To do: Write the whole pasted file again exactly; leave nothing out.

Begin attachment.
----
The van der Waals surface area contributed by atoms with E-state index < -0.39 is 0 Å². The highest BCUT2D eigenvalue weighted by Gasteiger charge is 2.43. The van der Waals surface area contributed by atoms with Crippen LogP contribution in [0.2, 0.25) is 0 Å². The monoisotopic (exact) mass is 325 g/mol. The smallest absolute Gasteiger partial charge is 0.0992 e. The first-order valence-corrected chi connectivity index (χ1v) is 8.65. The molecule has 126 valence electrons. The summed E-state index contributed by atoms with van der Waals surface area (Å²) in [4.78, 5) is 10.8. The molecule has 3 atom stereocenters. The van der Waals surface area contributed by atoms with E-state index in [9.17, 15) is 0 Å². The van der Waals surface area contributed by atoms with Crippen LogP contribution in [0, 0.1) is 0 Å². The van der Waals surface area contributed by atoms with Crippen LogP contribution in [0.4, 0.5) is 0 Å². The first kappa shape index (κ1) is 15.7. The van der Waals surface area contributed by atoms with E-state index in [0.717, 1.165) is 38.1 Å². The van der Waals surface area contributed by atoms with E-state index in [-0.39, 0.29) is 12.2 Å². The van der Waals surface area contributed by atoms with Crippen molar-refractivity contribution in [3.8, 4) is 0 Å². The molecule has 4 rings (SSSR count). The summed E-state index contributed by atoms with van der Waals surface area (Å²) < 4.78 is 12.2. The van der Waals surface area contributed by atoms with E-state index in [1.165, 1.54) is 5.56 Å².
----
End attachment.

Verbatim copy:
The van der Waals surface area contributed by atoms with E-state index < -0.39 is 0 Å². The highest BCUT2D eigenvalue weighted by Gasteiger charge is 2.43. The van der Waals surface area contributed by atoms with Crippen LogP contribution in [0.2, 0.25) is 0 Å². The monoisotopic (exact) mass is 325 g/mol. The smallest absolute Gasteiger partial charge is 0.0992 e. The first-order valence-corrected chi connectivity index (χ1v) is 8.65. The molecule has 126 valence electrons. The summed E-state index contributed by atoms with van der Waals surface area (Å²) in [4.78, 5) is 10.8. The molecule has 3 atom stereocenters. The van der Waals surface area contributed by atoms with E-state index in [9.17, 15) is 0 Å². The van der Waals surface area contributed by atoms with Crippen LogP contribution in [0, 0.1) is 0 Å². The van der Waals surface area contributed by atoms with Crippen LogP contribution in [0.4, 0.5) is 0 Å². The first kappa shape index (κ1) is 15.7. The van der Waals surface area contributed by atoms with E-state index in [0.717, 1.165) is 38.1 Å². The van der Waals surface area contributed by atoms with E-state index in [-0.39, 0.29) is 12.2 Å². The van der Waals surface area contributed by atoms with Crippen molar-refractivity contribution in [3.8, 4) is 0 Å². The molecule has 4 rings (SSSR count). The summed E-state index contributed by atoms with van der Waals surface area (Å²) < 4.78 is 12.2. The van der Waals surface area contributed by atoms with E-state index in [1.165, 1.54) is 5.56 Å².